Congratulations to Professor Sacks; he and his collaborators have received four new awards with a total value of $1.75 million from the National Institutes of Health (NIH) to fund research aimed at various heart related tissue-engineered and biomaterial projects. The research includes investigations on heart valve prostheses and biomechanical properties research, development of techniques to analyze muscle derived stem cells, and the calcification of fabricated heart valves. These grants are in partnership with other researchers from the University of Pittsburgh and faculty from other universities throughout the United States. The new grant summaries follow:
- “Fluid-Structure Simulation for Prosthetic Heart Valves”;
NIH/NHLBI; Co-investigator with K.B. Chandran, U. Iowa
Summary: Mechanical and biological tissue valve prostheses have been used as replacement for diseased natural heart valves for over four decades. Even though patients with implanted valves lead a relatively normal life, thrombus deposition and subsequent embolic complications encountered with mechanical valve implants require the patients to have long-term anticoagulant therapy. Implanted tissue valves fail due to calcification and fatigue failure and require replacement after an average of 10-12 years with associated risks of multiple surgeries. In vitro experimental studies and flow simulations published to date have yielded valuable information on possible relationship between the dynamic stresses developed during the valve function and the associated problems, but the knowledge gained is still incomplete. With the advent of high-speed computational capabilities and development of computational fluid dynamic and structural analysis capabilities, computational simulation of valve function can provide valuable information on the valve dynamics and abnormal stresses developed during a cardiac cycle and such detailed information is otherwise unavailable with experimental tools alone. The long-term goal of these studies is to develop an accurate, robust, and physiologically realistic numerical model capable of simulating tissue valve dynamics. The model can aid in design changes and the development of new designs in order to improve the functional characteristics of the valves. The simulation can also be potentially extended to analyze the optimal function of the native human aortic and mitral valves. An understanding of the stresses developed on the leaflets and the nature of flow dynamics past the native valves will have potential applications in the development of tissue engineered heart valves as well.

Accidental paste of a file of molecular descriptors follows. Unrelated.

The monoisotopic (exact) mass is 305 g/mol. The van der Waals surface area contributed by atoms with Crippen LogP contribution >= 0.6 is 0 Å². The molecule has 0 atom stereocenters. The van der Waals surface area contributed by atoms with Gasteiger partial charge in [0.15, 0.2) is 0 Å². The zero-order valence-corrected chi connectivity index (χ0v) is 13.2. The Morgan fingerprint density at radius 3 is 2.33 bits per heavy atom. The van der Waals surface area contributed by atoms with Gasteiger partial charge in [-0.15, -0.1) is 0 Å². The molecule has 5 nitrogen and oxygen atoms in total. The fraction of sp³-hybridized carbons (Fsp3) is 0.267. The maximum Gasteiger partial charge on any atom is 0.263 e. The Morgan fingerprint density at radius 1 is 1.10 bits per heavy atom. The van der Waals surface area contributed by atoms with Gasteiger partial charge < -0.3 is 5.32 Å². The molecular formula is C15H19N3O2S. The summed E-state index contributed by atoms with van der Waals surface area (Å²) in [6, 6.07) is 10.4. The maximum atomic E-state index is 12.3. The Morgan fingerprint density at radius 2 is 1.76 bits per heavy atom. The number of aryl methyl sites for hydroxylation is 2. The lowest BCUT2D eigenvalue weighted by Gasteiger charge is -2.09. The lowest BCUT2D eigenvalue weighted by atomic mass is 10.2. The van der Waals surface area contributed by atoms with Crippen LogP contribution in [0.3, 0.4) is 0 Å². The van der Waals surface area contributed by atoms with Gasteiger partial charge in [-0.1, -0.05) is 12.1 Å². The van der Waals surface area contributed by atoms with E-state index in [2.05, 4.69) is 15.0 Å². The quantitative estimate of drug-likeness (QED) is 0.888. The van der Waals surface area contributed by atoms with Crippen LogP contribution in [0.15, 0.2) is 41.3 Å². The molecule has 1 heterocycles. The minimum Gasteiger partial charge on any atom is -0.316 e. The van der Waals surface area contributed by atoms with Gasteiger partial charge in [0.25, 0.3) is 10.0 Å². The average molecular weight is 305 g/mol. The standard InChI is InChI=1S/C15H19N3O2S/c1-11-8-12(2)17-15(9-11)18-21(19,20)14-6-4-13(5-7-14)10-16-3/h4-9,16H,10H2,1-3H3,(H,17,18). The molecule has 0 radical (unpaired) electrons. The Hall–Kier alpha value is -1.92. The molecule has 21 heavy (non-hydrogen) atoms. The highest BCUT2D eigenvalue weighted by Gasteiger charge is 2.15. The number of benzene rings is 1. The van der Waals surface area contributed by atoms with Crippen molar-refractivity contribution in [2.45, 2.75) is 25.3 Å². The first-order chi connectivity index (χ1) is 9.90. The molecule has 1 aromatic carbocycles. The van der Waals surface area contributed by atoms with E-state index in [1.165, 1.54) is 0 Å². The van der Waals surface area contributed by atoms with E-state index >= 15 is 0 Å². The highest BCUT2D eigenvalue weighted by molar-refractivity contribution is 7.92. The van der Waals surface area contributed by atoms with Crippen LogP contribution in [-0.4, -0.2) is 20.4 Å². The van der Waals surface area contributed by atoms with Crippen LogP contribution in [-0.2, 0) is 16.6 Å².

- “Biocompatible Heterograft Biomaterials”; NIH/NHLBI;
Co-investigator with R.J. Levy, U. Penn